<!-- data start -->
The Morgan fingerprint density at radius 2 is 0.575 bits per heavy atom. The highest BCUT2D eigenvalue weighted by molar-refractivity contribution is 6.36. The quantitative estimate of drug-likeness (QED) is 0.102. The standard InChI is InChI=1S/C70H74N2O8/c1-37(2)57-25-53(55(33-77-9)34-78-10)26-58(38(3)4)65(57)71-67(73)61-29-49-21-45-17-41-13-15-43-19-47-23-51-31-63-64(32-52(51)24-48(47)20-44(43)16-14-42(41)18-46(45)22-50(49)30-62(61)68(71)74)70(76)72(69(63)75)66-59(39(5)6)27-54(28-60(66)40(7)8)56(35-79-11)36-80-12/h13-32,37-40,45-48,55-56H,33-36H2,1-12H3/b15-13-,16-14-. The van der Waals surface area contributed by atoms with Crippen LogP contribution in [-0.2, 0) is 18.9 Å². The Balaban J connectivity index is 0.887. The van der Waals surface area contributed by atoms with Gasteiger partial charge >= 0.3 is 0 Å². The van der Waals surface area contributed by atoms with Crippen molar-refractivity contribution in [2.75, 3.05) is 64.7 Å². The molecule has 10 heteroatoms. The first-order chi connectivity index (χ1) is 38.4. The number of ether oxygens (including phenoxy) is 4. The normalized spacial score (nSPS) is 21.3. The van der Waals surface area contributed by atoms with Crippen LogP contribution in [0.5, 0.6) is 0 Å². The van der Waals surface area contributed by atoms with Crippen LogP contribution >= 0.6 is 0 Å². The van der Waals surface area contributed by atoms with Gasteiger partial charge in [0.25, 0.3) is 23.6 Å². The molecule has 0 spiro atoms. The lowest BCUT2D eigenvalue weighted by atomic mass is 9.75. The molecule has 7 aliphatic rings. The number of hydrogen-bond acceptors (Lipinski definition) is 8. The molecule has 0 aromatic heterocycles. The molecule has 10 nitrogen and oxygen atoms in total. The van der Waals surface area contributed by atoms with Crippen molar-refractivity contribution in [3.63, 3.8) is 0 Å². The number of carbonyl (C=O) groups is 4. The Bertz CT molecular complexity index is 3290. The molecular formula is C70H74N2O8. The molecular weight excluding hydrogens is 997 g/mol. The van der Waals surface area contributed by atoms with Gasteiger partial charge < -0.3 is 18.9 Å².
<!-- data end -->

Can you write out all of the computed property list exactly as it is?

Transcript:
The Morgan fingerprint density at radius 2 is 0.575 bits per heavy atom. The highest BCUT2D eigenvalue weighted by molar-refractivity contribution is 6.36. The quantitative estimate of drug-likeness (QED) is 0.102. The standard InChI is InChI=1S/C70H74N2O8/c1-37(2)57-25-53(55(33-77-9)34-78-10)26-58(38(3)4)65(57)71-67(73)61-29-49-21-45-17-41-13-15-43-19-47-23-51-31-63-64(32-52(51)24-48(47)20-44(43)16-14-42(41)18-46(45)22-50(49)30-62(61)68(71)74)70(76)72(69(63)75)66-59(39(5)6)27-54(28-60(66)40(7)8)56(35-79-11)36-80-12/h13-32,37-40,45-48,55-56H,33-36H2,1-12H3/b15-13-,16-14-. The van der Waals surface area contributed by atoms with Crippen LogP contribution in [-0.2, 0) is 18.9 Å². The Balaban J connectivity index is 0.887. The van der Waals surface area contributed by atoms with Gasteiger partial charge >= 0.3 is 0 Å². The van der Waals surface area contributed by atoms with Crippen molar-refractivity contribution in [2.75, 3.05) is 64.7 Å². The molecule has 10 heteroatoms. The first-order chi connectivity index (χ1) is 38.4. The number of ether oxygens (including phenoxy) is 4. The normalized spacial score (nSPS) is 21.3. The van der Waals surface area contributed by atoms with Crippen LogP contribution in [0.5, 0.6) is 0 Å². The van der Waals surface area contributed by atoms with Crippen LogP contribution >= 0.6 is 0 Å². The van der Waals surface area contributed by atoms with Gasteiger partial charge in [0.25, 0.3) is 23.6 Å². The molecule has 0 spiro atoms. The lowest BCUT2D eigenvalue weighted by atomic mass is 9.75. The molecule has 7 aliphatic rings. The number of hydrogen-bond acceptors (Lipinski definition) is 8. The molecule has 0 aromatic heterocycles. The molecule has 10 nitrogen and oxygen atoms in total. The van der Waals surface area contributed by atoms with Crippen molar-refractivity contribution in [3.63, 3.8) is 0 Å². The number of carbonyl (C=O) groups is 4. The Bertz CT molecular complexity index is 3290. The molecular formula is C70H74N2O8. The molecular weight excluding hydrogens is 997 g/mol. The van der Waals surface area contributed by atoms with Gasteiger partial charge < -0.3 is 18.9 Å².